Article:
The Use of Science for Inventions and its Identification: Patent level evidence matched with survey
Sadao Nagaoka and
Discussion papers from Research Institute of Economy, Trade and Industry (RIETI)
While backward citation information disclosed in patent documents is often used for tracing the scientific sources of innovations, it is still poorly understood how well the backward citations trace the actual knowledge flow from science. This paper directly evaluates both the completeness and the noise of the inventor citation information, linking the results of an original inventor survey on scientific sources to the dataset of non-patent literatures (NPLs) revealed in the entire patent document. We find that patent citations to NPLs are not only noisy but also highly incomplete. More important science sources are not necessarily more revealed. However, controlling for the propensity to cite NPLs, our estimation results show that the revealed NPLs are more likely to predict the existence of important scientific sources when the inventor refers to highly cited scientific literature early after its publication. We also find that the NPLs revealed at the place where an invention is described provide important additional information in identifying science sources.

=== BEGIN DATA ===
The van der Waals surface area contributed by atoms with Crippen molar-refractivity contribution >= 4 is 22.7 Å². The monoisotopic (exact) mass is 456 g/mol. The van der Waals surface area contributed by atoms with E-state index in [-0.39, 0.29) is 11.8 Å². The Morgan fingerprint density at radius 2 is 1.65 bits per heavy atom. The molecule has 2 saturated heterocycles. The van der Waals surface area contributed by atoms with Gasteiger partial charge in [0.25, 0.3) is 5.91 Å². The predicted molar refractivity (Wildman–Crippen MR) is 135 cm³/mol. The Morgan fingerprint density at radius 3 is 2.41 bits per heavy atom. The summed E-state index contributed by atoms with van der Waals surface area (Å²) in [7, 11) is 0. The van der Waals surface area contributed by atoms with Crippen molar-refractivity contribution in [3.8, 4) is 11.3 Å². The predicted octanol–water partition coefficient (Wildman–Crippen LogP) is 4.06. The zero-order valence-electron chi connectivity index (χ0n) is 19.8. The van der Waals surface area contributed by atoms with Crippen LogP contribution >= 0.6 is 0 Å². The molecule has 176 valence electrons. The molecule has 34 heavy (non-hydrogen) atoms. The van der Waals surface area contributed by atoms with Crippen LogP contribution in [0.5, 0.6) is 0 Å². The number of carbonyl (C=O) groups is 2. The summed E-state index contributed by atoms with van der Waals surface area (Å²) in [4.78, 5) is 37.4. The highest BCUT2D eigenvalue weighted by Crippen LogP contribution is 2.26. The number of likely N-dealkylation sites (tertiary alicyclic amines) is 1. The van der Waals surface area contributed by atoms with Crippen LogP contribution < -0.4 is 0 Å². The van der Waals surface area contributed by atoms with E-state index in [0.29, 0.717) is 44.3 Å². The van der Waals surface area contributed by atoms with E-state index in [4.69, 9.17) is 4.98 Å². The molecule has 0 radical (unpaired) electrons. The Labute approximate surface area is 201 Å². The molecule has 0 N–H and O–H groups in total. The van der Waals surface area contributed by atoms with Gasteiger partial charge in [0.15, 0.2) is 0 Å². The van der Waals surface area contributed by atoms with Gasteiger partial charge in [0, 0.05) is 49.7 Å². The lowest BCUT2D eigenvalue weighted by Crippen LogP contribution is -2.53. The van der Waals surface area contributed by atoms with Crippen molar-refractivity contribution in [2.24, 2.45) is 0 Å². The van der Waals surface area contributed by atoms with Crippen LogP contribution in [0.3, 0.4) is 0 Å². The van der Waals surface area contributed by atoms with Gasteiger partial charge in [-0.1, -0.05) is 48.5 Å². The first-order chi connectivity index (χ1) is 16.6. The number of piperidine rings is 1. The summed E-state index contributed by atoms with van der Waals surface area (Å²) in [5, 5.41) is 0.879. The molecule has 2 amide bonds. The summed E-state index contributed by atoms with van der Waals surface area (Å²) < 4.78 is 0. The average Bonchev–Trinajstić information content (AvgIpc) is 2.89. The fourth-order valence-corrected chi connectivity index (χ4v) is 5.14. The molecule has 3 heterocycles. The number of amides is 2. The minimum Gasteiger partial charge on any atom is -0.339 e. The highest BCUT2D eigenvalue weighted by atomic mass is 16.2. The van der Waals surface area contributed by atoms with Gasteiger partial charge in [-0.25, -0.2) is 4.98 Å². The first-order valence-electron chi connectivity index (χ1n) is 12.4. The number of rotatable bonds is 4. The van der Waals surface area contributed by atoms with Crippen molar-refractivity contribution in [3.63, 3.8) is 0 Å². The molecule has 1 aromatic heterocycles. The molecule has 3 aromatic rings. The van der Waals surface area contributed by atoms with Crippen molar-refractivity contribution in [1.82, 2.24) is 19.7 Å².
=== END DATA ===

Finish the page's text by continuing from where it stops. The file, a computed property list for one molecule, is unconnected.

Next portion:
Pages: 28 pages
New Economics Papers: this item is included in nep-ino, nep-ipr and nep-pr~
References: View references in EconPapers View complete reference list from CitEc
Citations: View citations in EconPapers (2) Track citations by RSS feed
Downloads: (external link)
This item may be available elsewhere in EconPapers: Search for items with the same title.
Export reference: BibTeX
RIS (EndNote, ProCite, RefMan)
Persistent link: https://EconPapers.repec.org/RePEc:eti:dpaper:15105
Access Statistics for this paper
More papers in Discussion papers from Research Institute of Economy, Trade and Industry (RIETI) Contact information at EDIRC.
Bibliographic data for series maintained by TANIMOTO, Toko ().